What Economics Taught me about Blogging

What Economics Taught me about Blogging

My main job is an economics teacher. One of my more successful blogs is an Economics Blog. It’s probably more successful because it’s a niche I find easy to write about.

Having a training in Economics gives you a certain perspective, this is few ideas related to blogging.

Opportunity Cost

Opportunity Cost means that when ever we do something there is a cost of losing out on an alternative that we could have done instead. In simple terms – The next best alternative foregone. The biggest challenge for a blogger is managing his limited time in the most effective way. If we have 2 hours per day, we have to make sure we don’t waste these hours. For example, we could spend 2 hours reading and commenting on other people’s blog. This has a certain benefit; however, the opportunity cost is that we haven’t written anything for our own blog. Generally, I feel it is more important to write for your own blog, rather than comment on others. If I do spend time reading RSS feeds, I limit the time because I’m aware of the opportunity cost. There are many things which will help your blog; however, you have to choose to do the MOST useful things first; only then can you do the less important tasks.see What to do with 10 hours for your blog
Economies of Scale.

My first attempts at blogging were hard work. I would spend alot of time learning about html, css and discovering what works. For all that effort you get little in the way of traffic, links and income. However, the more time you spend blogging, the more efficient you become. After several months of blogging, I can now use the skills I have learned for several blogs. Many blogs share the same template and similar traffic strategies. The point is that to succeed in blogging you have to make a really determined effort. If your blogging is half hearted, you will never really succeed. The more you blog the more successful you become. The really big blogs don’t have to spend anytime advertising their blog, readers do that for them automatically. If you feel your early efforts are not getting much return – persevere. Your efforts will begin to give an increasing return.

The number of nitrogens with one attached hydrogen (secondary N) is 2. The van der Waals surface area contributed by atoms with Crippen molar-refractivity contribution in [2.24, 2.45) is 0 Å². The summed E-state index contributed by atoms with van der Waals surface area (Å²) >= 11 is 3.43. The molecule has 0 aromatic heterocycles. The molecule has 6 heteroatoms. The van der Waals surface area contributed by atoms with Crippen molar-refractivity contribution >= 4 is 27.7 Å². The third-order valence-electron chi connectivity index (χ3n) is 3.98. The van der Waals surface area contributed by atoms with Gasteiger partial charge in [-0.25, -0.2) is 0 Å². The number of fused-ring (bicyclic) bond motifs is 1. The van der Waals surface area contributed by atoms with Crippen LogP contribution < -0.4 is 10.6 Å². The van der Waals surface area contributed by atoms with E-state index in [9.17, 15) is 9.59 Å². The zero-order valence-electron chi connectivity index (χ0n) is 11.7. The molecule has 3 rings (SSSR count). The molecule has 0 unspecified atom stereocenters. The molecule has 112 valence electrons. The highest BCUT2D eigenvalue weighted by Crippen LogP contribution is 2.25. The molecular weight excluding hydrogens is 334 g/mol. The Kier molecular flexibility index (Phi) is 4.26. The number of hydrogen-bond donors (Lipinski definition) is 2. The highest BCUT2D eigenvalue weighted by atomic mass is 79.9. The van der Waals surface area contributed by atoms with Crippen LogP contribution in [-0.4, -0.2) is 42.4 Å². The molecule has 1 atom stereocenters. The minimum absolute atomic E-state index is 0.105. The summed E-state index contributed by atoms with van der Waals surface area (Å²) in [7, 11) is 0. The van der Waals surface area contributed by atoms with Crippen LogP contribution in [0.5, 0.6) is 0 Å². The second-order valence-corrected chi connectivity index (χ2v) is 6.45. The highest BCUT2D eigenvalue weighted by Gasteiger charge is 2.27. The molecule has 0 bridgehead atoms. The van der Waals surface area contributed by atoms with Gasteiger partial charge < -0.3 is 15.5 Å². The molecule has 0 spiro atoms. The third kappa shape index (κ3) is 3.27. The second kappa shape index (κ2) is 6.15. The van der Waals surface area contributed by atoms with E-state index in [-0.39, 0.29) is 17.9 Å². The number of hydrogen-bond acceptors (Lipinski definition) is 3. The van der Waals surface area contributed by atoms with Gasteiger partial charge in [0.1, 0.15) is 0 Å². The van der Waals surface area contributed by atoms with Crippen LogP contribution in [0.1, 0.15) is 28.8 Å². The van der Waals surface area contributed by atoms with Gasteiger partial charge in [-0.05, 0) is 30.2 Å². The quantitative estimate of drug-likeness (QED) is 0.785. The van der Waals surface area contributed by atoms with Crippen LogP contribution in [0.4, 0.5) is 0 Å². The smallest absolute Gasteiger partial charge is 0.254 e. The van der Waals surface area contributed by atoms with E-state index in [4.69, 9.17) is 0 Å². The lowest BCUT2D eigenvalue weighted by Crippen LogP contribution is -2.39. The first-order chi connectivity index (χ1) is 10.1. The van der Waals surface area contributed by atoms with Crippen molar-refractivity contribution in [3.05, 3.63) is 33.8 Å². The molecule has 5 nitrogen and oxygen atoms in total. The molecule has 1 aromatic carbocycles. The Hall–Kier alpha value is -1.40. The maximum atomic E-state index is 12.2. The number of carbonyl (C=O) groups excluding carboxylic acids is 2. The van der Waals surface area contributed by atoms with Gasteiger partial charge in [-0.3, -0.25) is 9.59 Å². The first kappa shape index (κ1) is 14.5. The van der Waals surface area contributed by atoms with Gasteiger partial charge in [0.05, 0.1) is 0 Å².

Supply and Demand.

Does the internet need another blog “How to make money online”?

If you want to make money from a blog, choose a topic where demand from advertisers is high, but supply is limited. For example, a blog about funny quotes, gets very little pay per click. – Why? advertisers don’t want to pay much and there is a huge supply of blogs about funny videos and quotes. However, if you blog on mortgages, supply is less and demand is higher. Of course, I should stress that you must have an interest / knowledge in the topics you choose, otherwise it is a waste of time. Also, if you are really motivated to blog about “funny quotes” you can make it successful, purely by making the site high traffic. However, it is always worth bearing in mind:

  • is there demand for this niche?